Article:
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Ten steps to protecting your sexual health

Jacquie Richardson, CEO of Positive Life, on making this as much of a wellness priority

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Stay safe: Jacquie Richardson from Positive Life

Stay safe: Jacquie Richardson from Positive Life

Stay safe: Jacquie Richardson from Positive Life

The relaxation of the Covid-19 restrictions will no doubt see us all hooking up again after long periods of being at home and sexual inactivity.

For many, this may cause some anxiety and worry as they begin again to navigate their sex life and how best to protect their sexual health.

We at Positive Life believe that we need to pay as much attention to our sexual health as we do to our physical and mental health, so as you get back out there here are our top tips to remind you how to do that.

1. Get tested regularly

When it comes to having good sexual health, testing regularly is key. Knowing if you have an STI or HIV not just helps to protect your health, but also the health of your sexual partners. Positive Life can provide free and confidential advice and HIV testing – more information is available on our website – www.positivelifeni.com/abouthiv - or by calling our helpline on 0800 137 437.

2. Always use protection

If you do nothing else – do this. It is essential to use a condom to reduce the risk of contracting or transmitting STIs or HIV. Positive Life offer free condoms as part of our safer packs - contact us for more information on how to get yours.

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3. PEP may be available if you have been exposed to HIV

PEP, which stands for post-exposure prophylaxis, may be available if you think you have been exposed to HIV. It’s a month-long course of antiretroviral drugs and you’ll need to visit your local A&E, or GUM clinic to be assessed for treatment.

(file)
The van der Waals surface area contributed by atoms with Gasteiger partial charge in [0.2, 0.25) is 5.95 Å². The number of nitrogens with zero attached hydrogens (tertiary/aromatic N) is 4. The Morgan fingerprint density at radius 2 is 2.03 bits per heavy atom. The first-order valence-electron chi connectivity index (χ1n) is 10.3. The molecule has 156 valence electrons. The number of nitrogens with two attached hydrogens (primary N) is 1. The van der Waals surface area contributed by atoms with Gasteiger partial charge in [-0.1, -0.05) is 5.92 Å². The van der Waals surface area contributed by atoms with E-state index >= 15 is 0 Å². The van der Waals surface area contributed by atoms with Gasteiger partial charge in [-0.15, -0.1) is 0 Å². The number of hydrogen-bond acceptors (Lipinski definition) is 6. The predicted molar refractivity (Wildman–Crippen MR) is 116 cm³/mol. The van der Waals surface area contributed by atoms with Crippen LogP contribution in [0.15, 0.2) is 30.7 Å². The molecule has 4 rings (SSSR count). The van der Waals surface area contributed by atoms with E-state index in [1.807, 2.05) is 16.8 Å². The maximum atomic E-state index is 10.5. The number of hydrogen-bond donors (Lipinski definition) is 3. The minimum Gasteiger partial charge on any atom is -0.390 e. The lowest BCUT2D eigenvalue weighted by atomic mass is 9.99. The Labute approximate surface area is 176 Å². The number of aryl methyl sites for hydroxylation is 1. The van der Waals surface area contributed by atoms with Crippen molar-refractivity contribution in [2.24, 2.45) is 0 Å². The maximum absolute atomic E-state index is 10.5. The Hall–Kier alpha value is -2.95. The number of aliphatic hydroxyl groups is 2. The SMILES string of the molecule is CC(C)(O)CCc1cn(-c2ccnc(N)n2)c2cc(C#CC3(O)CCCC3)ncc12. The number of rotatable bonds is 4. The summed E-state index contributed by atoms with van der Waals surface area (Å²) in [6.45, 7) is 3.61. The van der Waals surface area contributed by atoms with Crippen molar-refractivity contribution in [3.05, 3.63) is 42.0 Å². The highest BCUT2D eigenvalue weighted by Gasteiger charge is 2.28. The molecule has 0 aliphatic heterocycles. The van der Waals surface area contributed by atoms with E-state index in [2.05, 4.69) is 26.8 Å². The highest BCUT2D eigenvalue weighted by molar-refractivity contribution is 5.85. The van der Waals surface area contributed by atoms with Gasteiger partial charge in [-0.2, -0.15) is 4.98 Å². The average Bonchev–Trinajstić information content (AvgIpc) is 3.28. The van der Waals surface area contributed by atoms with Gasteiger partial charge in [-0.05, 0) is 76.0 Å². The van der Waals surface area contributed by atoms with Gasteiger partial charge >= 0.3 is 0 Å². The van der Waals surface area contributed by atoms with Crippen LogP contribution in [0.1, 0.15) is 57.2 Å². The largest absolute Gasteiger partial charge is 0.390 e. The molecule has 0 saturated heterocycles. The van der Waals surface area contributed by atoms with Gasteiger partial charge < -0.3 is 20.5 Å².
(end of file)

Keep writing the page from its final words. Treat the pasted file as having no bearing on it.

4. PrEP may be available if you are part of a high-risk group

PrEP is a preventative medication that may be available if you are deemed to be at high risk. Again, you will need to visit your local GUM clinic to be assessed but in general it is available free on the NHS for anyone assessed as eligible.

5. Don’t ignore symptoms

Symptoms of common STIs and HIV can take a significant amount of time to appear. If you’re worried, you should get tested as soon as possible and not engage in any sexual activity until you obtain your results. Again, check out our website or give us a call for more information and support.

6. Be wary of alcohol as it lowers your inhibitions

We all enjoy a night out or a glass of wine or two at the weekend, however drinking does impair our judgement and ability to make good choices. So, if you do engage in unprotected sex on a night out, get tested 10 days after your encounter – just to be sure.

7. Don’t take “I got tested really recently” for an answer

It’s a fact that some people may just tell you what you want to hear to have sex. Merely being told that your sexual partner has recently been tested should not be a green light – take care of yourself, practice safer sex and use a condom.

8. It only takes one encounter

At Positive Life we know that many people still believe that HIV and STIs only affect people who have multiple partners. While that may increase the risk, the reality is that it only takes one encounter – so the message is, don’t take risks and always practice safer sex.

9. Talk to your partners

We need to have these conversations. Get used to openly sharing your sexual history with a partner before engaging in sexual activity. This may feel uncomfortable at first but will prevent even more awkward conversations in the future and, most importantly, protect both you and your partners’ health.

10. Make informed decisions

Sex should be fun and there are many great options to help protect your sexual health. Make sure you know what they are and decide what is best for you. When we know better, we do better.

For more information regarding your sexual health and HIV visit www.positivelifeni.com



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